11 Comments

  1. The store owner seems to think people are going to be either big OR tall, but not both. So there is a door for each. Not sure why that would apply to delivery people though…

  2. Read the sign- it’s for “Big and Tall deliveries.” That doesn’t mean a Big and Tall store!

  3. But what if you’re big AND tall? Too wide for the tall door, too tall for the wide door? Wouldn’t it just have made more sense to build ONE door that’s both big AND tall?
    (And yes, we are massively over-analyzing this…)

  4. @ larK – “…what if you’re big AND tall…“: Such as the bank robber in the previous post, who has the widest legs I’ve ever seen drawn in a newspaper comic.

  5. I didn’t even notice the tall door for the first several minutes I was studying the panel.

    It seems like the artist had to throw a Hail Mary ball of shadowing to (sort of) complete the drawing before deadline. It’s very nice when I keep my eyes pointed low. Otherwise, I can’t figure out what Escher-world that tall door opens to.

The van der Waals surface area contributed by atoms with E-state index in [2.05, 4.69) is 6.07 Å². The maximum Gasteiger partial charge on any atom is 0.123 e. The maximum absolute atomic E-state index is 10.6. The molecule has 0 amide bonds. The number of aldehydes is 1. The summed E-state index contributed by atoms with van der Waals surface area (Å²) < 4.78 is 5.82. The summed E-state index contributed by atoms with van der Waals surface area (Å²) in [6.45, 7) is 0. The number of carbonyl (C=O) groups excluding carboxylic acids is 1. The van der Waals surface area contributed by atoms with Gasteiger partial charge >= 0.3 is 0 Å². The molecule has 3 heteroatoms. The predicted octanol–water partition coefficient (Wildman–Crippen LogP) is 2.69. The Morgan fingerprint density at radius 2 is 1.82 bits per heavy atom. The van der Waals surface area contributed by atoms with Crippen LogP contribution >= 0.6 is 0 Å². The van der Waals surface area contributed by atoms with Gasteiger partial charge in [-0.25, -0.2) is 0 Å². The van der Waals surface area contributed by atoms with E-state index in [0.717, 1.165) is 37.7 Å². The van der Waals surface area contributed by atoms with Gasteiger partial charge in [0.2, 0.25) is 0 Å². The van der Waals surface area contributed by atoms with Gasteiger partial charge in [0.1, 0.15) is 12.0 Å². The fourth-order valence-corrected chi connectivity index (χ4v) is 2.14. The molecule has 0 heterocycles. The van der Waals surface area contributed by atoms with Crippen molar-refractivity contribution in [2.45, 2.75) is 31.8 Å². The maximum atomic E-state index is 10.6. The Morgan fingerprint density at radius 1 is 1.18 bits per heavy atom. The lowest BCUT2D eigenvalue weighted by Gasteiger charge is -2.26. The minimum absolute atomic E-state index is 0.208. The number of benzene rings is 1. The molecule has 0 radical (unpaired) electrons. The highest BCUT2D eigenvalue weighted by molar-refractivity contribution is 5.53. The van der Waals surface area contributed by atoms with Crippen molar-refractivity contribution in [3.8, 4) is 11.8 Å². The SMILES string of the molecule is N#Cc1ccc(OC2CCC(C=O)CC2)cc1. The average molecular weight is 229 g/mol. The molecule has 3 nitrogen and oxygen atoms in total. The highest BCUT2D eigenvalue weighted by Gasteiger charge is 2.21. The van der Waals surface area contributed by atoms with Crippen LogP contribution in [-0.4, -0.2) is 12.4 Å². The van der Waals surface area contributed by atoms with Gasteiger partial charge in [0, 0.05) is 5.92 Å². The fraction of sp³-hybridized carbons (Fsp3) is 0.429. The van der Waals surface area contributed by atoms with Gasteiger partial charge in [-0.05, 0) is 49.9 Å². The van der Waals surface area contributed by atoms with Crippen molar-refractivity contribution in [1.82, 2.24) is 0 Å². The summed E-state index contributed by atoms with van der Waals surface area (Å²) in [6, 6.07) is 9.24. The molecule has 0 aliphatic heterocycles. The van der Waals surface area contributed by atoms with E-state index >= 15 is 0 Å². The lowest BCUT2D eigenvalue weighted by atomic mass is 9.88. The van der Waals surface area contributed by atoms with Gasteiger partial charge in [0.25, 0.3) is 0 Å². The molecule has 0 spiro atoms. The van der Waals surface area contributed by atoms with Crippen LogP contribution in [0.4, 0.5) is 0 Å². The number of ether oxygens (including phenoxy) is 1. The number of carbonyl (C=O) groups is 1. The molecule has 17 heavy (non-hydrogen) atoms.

6. Looking at it again. I think it is a big and tall store. He’s just looking at the back of the store (hence the dumpster) where the deliveries are made.

  7. Kevin A, I also thought the tornado of shadowing would mean something, but it’s just a habit the artist has. Recent examples:

  8. I looked for photos of the cartoonist John Hambrock, and from what I could see he doesn’t appear to be a very tall or wide man.

  9. Hi Mitch4, thanks!. To be clearer, I could have mentioned that from about last Fall, I’ve taken to examining the shading of every cube, sphere and side table of Wiley panels. I know his “shading” is more highlighting or something (maybe there’s a literary word for it); it often makes little sense but maybe adds to the texture, feel, and/or focus et al. of the overall drawing. In this case, the door is the subject of the panel and I can’t see it entering into a building; it’s just hanging in space for someone to walk through and float away. 🙂

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